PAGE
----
About violinists, violins, and the violence that occurs between the two.
Tuesday, May 10, 2011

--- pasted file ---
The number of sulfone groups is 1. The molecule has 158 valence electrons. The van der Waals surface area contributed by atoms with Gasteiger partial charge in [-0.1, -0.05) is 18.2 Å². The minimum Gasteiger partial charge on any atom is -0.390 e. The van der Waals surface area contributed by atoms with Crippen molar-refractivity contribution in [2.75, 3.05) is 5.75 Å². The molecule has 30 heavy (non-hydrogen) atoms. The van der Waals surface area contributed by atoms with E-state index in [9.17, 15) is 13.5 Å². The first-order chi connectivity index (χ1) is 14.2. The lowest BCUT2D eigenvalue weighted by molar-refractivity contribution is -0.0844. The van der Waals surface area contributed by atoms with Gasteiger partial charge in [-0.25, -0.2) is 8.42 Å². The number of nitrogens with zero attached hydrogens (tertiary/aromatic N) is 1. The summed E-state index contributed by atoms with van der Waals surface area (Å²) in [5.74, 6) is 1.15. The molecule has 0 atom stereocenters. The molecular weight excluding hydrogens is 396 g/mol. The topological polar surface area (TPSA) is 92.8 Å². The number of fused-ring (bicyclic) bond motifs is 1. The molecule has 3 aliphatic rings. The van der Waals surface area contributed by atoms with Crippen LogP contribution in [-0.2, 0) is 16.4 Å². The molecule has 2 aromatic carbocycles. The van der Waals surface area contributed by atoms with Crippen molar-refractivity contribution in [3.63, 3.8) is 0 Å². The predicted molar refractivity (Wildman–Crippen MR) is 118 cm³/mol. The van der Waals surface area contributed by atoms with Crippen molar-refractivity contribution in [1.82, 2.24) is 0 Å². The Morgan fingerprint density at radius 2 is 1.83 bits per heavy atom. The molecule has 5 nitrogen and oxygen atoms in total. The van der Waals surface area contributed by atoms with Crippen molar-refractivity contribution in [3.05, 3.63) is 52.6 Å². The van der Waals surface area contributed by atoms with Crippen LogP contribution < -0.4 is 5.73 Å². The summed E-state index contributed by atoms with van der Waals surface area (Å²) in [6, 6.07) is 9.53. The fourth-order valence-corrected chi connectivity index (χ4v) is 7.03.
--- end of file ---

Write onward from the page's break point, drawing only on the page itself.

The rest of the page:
Ilya Kaler is a Russian violinist and teacher born (in Moscow) on June 2, 1963 (Anne-Sophie Mutter was born 27 days later that same year and Heifetz was already 62 years old and would live an additional 24 years.) He is known for his unique achievement of winning three major violin competitions, namely the Paganini (1981), the Sibelius (1985), and the Tchaikovsky (1986) competitions, the only one to do so – so far. At the Central Music School in Moscow he studied with Zinaida Gilels (Anastasia Khitruk and Stefan Jackiw also studied with her. She is Elizabeth Gilels' niece.) He later studied with Leonid Kogan and Victor Tretyakov at the Moscow Conservatory, and with Abram Shtern privately (in Kiev, Russia and Los Angeles, U.S.A.) Kaler has been praised (by The Washington Post) as being “a consummate musician, in total control at all times, with a peerless mastery of his violin.” His recordings of the Paganini Caprices have been described (by American Record Guide) as being “in a class by themselves – combining the perfection, passion, and phrase sculpting of Michael Rabin with the energy, excitement, and immediacy of Jascha Heifetz.” Kaler has performed with the Moscow, Leningrad, and Dresden Philharmonics; and the Montreal, Seattle, Detroit, Baltimore, Danish, and Berlin Radio Symphony Orchestras among many others. (For reasons known only to those immediately involved, Kaler has never soloed with the orchestras of New York, Boston, Cleveland, Chicago, Los Angeles, or Philadelphia. He has also never appeared with the top orchestras of London, Berlin, Amsterdam, Vienna, or Paris. It is an odd and freakish thing that while the concertmasters of these orchestras – none of whom achieves his level of artistry - get to solo with these prestigious ensembles, a phenomenal player like Kaler does not. It could be the Eugene Fodor phenomenon at work – blacklisting – but who really knows? - there may be other factors at play about which I know nothing.) From 1996 to 2001, Kaler was concertmaster of the Rochester Philharmonic. He has toured with a group called the World Orchestra for Peace, an ensemble led by Valery Gergiev – I had not heard of this orchestra until just now. Kaler has also toured Russia, Europe, the U.S., South America, and Asia, as a recitalist and as a soloist. With Amit Peled (cello) and Alon Goldstein (piano), he recently formed the Tempest Trio. The trio has received enthusiastic reviews and has been compared to the legendary Heifetz-Piatigorsky-Rubinstein trio. Kaler has taught at the Eastman School of Music (Rochester, New York) from 1998 until 2001, Indiana University (Bloomington, Indiana), and (currently) DePaul University (Chicago, Illinois, U.S.A.). As do almost all concert violinists nowadays, Kaler performs frequently at far-flung music festivals in the U.S. and abroad. His recordings include the concertos of Paganini, Brahms, Dvorak, Glazunov, Schumann, Tchaikovsky, and Shostakovich. They are very easy to find on the internet. He has recorded for the Naxos, Melodya, and MCI labels. YouTube has several videos of his playing, one of which is this Slavonic Dance by Dvorak. Kaler has played and recorded with the Sennhauser Guarnerius del Gesu (1735 – from the Stradivari Society.) He has also played and recorded with more modern Joseph Curtin violins (1998, 2003, and 2010.) Ilya Kaler is married to a concert violinist (Olga Kaler), as is Gil Shaham (Adele Anthony), Albert Markov (Marina Markov), and as were also Leonid Kogan (Elizabeth Gilels), and Richard Burgin (Ruth Posselt.) Among Kaler's pupils are Sean Bradley and Daniel Kurganov.